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Architect and Gardner

Daniel M. StreissguthDaniel M. Streissguth, Washington Alpha, 1948, is Professor Emeritus, Department of Architecture, University of Washington.  He grew up in Monroe, Washington, entered the UW School of Architecture in 1941, and after 4 years in the Army during WWII, completed his Bachelor of Architecture Degree in 1949.  His master’s degree is from MIT, where he studied under Lawrence Anderson, William Wurster, and Alvar Aalto.  He taught at Washington University, St. Louis, in 1953 and 1954. He came to the U of W in 1955, serving until his retirement in 1992, twice in 4-year periods as Department of Architecture Chairman.

He was one of a group of collaborating architects, engineers, and artists invited in the 1960’s to design the UW Nuclear Reactor Building (properly called the Nuclear Reactor Wing of, or Annex to, More Hall), housing the University’s new teaching reactor, and symbolizing and proclaiming the promise of the nuclear age.

The little structure has been much in the public eye recently.  Now disused and vacant, it has been superseded by newer facilities.  Architectural conservationists have probably been successful in saving the building, but a future for it is unclear.  Its design, so specific to its use, makes an adaptive re-use difficult.  Should it remain as an example of architectural ideals of the 1960’s and as a monument to the early nuclear era?  Should it be demolished to provide the site for some much-needed newer building?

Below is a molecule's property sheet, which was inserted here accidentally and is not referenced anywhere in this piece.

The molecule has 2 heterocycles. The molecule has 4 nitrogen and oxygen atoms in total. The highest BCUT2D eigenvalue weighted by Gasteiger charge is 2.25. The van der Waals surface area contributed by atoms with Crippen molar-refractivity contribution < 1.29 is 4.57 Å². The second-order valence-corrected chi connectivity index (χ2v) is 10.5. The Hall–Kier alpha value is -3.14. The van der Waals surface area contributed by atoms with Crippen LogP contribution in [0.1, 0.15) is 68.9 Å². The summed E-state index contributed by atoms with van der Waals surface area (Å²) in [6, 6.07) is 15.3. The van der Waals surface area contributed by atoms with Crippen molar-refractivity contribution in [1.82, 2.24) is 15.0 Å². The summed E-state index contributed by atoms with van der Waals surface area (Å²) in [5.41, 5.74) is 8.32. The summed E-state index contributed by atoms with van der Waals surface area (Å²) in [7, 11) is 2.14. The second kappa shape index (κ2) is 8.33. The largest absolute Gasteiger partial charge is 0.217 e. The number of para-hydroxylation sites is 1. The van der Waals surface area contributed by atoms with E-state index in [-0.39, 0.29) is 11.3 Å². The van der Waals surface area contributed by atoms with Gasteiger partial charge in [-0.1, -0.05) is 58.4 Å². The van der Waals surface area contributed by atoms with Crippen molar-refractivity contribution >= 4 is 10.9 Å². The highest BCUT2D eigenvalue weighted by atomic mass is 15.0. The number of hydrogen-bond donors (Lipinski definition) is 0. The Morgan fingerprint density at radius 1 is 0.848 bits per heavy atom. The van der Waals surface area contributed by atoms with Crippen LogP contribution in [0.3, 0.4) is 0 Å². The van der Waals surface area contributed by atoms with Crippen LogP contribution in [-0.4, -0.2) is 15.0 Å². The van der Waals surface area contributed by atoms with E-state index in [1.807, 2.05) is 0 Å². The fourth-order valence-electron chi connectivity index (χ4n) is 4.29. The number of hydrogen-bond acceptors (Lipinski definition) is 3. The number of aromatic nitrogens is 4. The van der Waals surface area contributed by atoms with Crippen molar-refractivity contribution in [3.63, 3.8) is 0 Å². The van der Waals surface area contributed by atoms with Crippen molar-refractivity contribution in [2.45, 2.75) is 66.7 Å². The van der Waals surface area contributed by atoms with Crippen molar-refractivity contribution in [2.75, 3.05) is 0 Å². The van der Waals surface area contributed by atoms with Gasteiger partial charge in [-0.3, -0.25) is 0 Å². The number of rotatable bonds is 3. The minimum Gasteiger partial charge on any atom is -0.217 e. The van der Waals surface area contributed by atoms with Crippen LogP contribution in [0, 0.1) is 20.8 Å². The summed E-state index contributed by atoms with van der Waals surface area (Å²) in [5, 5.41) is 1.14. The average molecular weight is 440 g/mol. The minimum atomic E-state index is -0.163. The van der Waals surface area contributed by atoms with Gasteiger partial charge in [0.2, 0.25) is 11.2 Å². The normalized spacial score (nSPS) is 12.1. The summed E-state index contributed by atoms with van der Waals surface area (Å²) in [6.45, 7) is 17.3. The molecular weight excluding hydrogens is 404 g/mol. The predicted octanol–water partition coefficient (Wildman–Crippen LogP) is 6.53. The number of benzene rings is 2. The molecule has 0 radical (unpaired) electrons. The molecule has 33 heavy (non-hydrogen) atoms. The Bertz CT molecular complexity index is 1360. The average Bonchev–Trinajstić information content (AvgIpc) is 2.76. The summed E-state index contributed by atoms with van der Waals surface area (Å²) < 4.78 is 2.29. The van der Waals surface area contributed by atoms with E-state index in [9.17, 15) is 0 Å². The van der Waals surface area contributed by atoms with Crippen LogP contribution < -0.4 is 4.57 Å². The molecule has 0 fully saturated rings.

Also during Daniel’s time at the UW, he was one of a group of collaborating architects, including Gene Zema, invited to design Gould Hall. Completed in 1970, it still houses a principal part of the newly renamed College of Built Environment (formerly the College of Architecture and Urban Planning).

Daniel’s wife, Ann, is Professor Emerita, Department of Behavioral Sciences, UW School of Medicine.  She has spent much of her academic life studying the effects of alcohol and other drugs on the fetus, the newborn, and the growing individual, including a longitudinal prospective study on 500 infants to age 30.  She was one of the UW group who first identified what is now known as Fetal Alcohol Syndrome in 1973, and has developed public health measures for the prevention of the syndrome, and for continuing aid for affected children and families.

Daniel, Ann, and their son Benjamin have spent decades designing a hillside garden adjacent to their northwest Capitol Hill home in Seattle.  They have recently completed a book In Love with a Hillside Garden (UW Press in association with the Arboretum Foundation, 2009).  It relates the family’s development of the garden, and tells of the gift of the garden to the City of Seattle in 1996, linked with an agreement that the family would continue providing the garden’s care in the present era, and its future care through an endowment within the Seattle Parks Foundation.


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